“I recommend.” These are two word which, when spoken by a physician to a patient have tremendous power to change behavior. That assumes of course a trusting relationship between patient and physician (but that’s a topic for another day.)
Take the colonoscopy. The U.S. Preventive Services Task Force (USPSTF) recommends that adults aged ≥50 years get a colonoscopy every 10 years. In 2005, 50 percent of adults aged ≥50 years in the U.S. had been screened according to these recommendations. Not surprisingly, the rate of colonoscopy screening is much lower than that of other recommended adult preventive services. I was curious: Why?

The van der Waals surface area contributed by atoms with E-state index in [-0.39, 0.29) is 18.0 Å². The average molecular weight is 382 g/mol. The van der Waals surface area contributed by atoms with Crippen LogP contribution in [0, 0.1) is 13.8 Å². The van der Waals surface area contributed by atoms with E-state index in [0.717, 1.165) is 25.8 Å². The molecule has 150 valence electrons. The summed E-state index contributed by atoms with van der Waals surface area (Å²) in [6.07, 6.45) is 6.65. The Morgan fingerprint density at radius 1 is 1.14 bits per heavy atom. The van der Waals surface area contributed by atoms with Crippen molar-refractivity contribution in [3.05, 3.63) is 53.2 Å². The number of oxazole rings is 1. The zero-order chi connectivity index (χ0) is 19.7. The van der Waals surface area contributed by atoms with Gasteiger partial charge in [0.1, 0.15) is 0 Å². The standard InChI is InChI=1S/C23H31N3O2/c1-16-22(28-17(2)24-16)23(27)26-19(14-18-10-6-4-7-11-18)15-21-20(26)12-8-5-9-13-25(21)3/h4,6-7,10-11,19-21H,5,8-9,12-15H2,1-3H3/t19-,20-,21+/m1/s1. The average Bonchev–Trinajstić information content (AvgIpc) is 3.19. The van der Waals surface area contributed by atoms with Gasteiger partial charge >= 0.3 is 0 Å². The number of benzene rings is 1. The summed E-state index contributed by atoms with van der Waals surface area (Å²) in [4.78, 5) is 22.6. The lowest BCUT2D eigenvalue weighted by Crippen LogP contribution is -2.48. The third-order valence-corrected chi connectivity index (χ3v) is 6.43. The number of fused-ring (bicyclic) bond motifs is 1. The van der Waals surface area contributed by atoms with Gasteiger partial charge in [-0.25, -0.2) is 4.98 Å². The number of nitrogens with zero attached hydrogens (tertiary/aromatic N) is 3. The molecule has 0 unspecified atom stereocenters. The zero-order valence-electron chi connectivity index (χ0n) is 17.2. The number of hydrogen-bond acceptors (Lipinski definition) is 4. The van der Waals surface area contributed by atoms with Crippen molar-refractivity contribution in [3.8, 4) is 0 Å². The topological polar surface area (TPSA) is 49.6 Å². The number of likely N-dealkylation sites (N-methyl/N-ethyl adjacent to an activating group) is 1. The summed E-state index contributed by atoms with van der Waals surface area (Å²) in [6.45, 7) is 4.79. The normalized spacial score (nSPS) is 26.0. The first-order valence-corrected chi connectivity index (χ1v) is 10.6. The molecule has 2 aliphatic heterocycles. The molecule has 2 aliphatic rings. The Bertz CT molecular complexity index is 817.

Here are two interesting facts:
1. Studies show that patients cite “physician recommendation” as the most important motivator of colorectal screening. In one study, 75 to 90 percent of patients who had not had a colonoscopy, said that their doctor’s recommendation would motivate them to undergo screening.
2. In that same study, in 50 percent of patients where a colonoscopy was appropriate but not done, the reason given was that the physician simply did not “bring up” the subject during the visit. Reasons included lack of time, visit was for acute problem, patient had previously declined or forget. Read more »
*This blog post was originally published at Mind The Gap*